• Pay attention. Probably more than anything it’s this one that matters. The kids need attention, they want it, they deserve it, and as witnessed through their occasional outbursts they demand it. When it comes down to it they could care less about the rides or the food; what they want is our presence, they want to know that even though dad might be leaving he is still here right now. Translation: cell phones haven’t been out much. My legs are raw and have scratches all over them from kids sitting on my lap. Jess and I are fighting being grumpy because while the kids need attention we want distraction more than anything else! 
  • Be Gentle. This is where the rubber meets the road. Stress, intensity, Disney, death, sleepiness, and anxiety amongst other things leads to a context where we’re each needing more gentleness and grace from each other more than ever and yet are feeling less equipped to dole it out than ever before. If this trip is going to work (and it is) it’s got to be on the back of a gentle and kind spirit toward each other. Translation: I’m failing here painfully! Or at the very least I’ll have segments at different points of each day where I come to the awareness that I’ve failed miserably. Jess and I are working together, however, on gently reminding each other of our own intensity and lack of gracefulness in our responses to others (namely the two little ones we brought with us).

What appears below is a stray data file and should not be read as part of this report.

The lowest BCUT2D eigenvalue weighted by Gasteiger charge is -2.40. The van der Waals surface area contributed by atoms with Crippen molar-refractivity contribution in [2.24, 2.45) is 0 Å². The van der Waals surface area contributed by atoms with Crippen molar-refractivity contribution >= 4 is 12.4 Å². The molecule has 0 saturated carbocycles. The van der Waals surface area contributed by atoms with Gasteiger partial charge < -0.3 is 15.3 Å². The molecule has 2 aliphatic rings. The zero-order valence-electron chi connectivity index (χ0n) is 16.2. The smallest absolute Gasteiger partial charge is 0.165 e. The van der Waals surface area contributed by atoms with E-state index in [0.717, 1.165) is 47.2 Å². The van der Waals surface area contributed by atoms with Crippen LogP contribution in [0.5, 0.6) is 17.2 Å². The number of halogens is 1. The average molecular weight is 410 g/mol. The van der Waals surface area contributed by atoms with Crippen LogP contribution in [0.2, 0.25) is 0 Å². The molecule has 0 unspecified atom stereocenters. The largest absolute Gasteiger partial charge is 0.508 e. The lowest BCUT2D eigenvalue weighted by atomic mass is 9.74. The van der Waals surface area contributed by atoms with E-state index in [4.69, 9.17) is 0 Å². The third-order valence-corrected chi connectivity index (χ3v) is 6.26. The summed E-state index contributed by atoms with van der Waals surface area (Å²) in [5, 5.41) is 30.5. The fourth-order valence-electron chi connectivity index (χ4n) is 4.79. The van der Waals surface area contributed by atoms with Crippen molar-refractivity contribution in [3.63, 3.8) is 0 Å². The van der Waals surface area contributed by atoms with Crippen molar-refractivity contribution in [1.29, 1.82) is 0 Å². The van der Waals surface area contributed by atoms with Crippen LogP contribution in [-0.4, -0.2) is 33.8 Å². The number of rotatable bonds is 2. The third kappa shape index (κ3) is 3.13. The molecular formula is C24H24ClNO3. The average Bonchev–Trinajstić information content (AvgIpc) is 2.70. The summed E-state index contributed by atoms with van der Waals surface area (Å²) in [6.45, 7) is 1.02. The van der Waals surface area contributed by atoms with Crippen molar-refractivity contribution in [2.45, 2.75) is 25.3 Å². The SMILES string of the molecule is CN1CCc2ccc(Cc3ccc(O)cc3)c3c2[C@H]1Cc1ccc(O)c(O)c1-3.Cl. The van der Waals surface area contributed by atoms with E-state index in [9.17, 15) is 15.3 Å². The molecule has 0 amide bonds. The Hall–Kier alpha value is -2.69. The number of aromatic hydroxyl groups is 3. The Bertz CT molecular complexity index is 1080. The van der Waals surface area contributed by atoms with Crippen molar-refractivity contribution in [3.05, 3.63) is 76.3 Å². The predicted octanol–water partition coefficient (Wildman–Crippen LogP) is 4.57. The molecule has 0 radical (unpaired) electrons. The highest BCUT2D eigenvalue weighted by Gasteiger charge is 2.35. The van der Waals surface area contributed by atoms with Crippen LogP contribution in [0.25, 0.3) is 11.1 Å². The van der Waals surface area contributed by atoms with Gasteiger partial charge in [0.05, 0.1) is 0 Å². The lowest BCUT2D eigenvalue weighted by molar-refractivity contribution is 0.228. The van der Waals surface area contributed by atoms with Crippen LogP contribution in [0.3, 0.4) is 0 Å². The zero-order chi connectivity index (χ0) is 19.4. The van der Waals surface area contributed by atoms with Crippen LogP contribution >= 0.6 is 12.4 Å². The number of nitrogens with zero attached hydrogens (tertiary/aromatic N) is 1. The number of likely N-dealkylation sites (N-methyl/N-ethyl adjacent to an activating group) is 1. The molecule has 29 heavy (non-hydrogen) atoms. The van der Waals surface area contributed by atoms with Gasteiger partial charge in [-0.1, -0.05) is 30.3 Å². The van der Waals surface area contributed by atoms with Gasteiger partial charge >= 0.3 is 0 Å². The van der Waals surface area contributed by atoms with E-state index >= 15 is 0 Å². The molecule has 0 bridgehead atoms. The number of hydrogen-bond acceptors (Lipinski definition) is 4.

• Be flexible…but remember to eat. Flexibility has been a huge importance…but what we learned today was that it can’t come at the expense of taking care of ours and the kids’ actual needs. There have been times that we’ve all been having such a good time that we forgot to eat a meal…which is fine unless your emotional rope is already a twisted, knotted, and tangled mess. Flexibility has allowed us to make it this far; flexibility coupled with proper self care will get us home in one piece. Translation: I think I already made this one.
Don’t be fooled, though, this trip has been magical thus far. No joke. Staying at the Grand California Hotel has been one of the most amazing travel experiences of my life. No joke. My kids love it and would often prefer to hang out on the hotel’s premises instead of going to the theme parks. When we showed up on the first day and greeted my children by name at the door only to quickly give India a signed photograph from a handful of Disney princesses she not only beamed and giggled like a school girl but then turned to Jess and said in the most whispered and sacred voice that can’t be captured via blogging “…mommy…” it was if it was all she could say. Beautiful. Watching Jones go through Grizzly River Rapids with his incredible schemes for never getting wet (that at this point have worked 100% of the time) is so funny and so ‘Jones’. Jess and I keep looking at each other and wondering how we were able to go on this type of trip. We feel incredibly lucky blessed.